Leaders Need To Tell More Stories

  Yesterday I had a pre-call for an upcoming event. Next month, in Las Vegas, I will be speaking to 150 CEO’s about The Power of Storytelling. As we went through what I would be sharing, the event organizer asked, “What led you to writing and speaking about storytelling? Why are you fascinated with stories?” There are probably several answers to that question, but here is the one I gave and I think it is vital for every leader to understand. Storytelling is one of the most underrated tools in business and effective storytelling just might be the most impactful leadership method there is. Here is why. A study by Uri Hasses of Princeton revealed surprising brain activity in audiences as they listened to a speaker tell a story. “The results showed that not only did all of the listeners show similar brain activity during the story, the speaker and
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Investments Lead To Stories

Investments in people lead to stories. And the stories that are told invariably build the influence and reputation of the one doing the investing.   Think about it: -When you have exceptional service at a restaurant, what do you do? You tell the story. -When your boss does something extra special for you, what do you do? You tell the story. -When a friend goes out of their way to help you, what do you do? You tell the story. We love it when someone invests in us by providing exceptional attention and service, and because it is so unexpected or unusual, we almost always share.   One of my clients is Subway. I speak to their franchisees and managers quite often and when I do I always share a simple experience to illustrate this point. I was eating in a subway once in the middle of the afternoon and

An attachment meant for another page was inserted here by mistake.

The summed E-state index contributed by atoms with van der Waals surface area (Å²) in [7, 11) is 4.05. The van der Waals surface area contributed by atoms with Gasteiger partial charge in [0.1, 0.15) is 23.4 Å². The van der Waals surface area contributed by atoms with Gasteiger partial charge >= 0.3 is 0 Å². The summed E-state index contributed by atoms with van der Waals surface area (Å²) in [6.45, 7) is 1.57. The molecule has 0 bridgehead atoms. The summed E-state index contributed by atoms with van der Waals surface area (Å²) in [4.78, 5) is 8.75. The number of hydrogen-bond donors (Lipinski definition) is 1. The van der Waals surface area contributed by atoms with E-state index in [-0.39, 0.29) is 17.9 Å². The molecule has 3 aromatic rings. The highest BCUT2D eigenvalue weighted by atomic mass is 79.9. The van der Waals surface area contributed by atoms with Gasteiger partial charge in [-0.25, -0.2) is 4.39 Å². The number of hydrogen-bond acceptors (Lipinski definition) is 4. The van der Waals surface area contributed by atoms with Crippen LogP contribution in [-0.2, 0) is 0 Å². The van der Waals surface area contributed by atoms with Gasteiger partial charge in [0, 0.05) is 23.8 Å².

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5 Powerfully Simple Presentation Tips

1. Get Rid of Pleasantries – There is no need to talk about the weather, how grateful you are to be there, to apologize, or reintroduce yourself. You only have a few seconds to grab their attention so start with a question or jump into your content. 2. Make it Conversational – Act like you are speaking to one person. Make it conversational. Ask questions. If it is a small group you might create dialogue, with a large audience ask questions and give a pause for people to think about the question. Keep them engaged in the conversation. 3. Tell Stories – People love stories. Stories inspire, stories motivate—stories evoke emotion in people that causes them to respond, to take action, to adopt your ideas, and buy your products. Robert McKee put it well when he said, “Storytelling is the most powerful way to put ideas into the world today.”
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Communication Lesson From Jerry Seinfeld

Jerry Seinfeld is one of the most recognized comedians in the world. In the early 90s it was Jerry’s comedy that spearheaded the popularity of observational humor. Here are a few of his funny observations: • According to most studies, people’s number one fear is public speaking. Number two is death. Death is number two. Does that sound right? This means to the average person, if you go to a funeral, you’re better off in the casket than doing the eulogy. • I was the best man at the wedding. If I’m the best man, why is she marrying him? • It’s amazing that the amount of news that happens in the world every day always just exactly fits the newspaper. Jerry is a great comedian and a great communicator and he taught a great lesson on communication when he said, “I will spend an hour taking an eight word
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10 Storytelling Secrets

People love stories. More importantly, stories engage emotion which prompts people to respond, take action or buy your products.  Stories engage emotionally and people take action based on emotion.  These 10 Storytelling Secrets will help you on your way to becoming an effective communicator. In storytelling your focus is on the audience. Tell it for them not for you. The goal of storytelling in business is not perfection, but rather connection with your audience. Your purpose is to engage your audience. Without engagement there is never any influence. Find your voice and strike a balance between credibility and relatability. An influential story is struggle to solution. You hook them with the struggle and you help them with the solution. Keep your stories concise and compelling. Audiences have short attention spans, so the quicker you get to the take away, the better. You don’t retell a story—you relive a story. Make
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Those Who Tell The Stories – Rule The World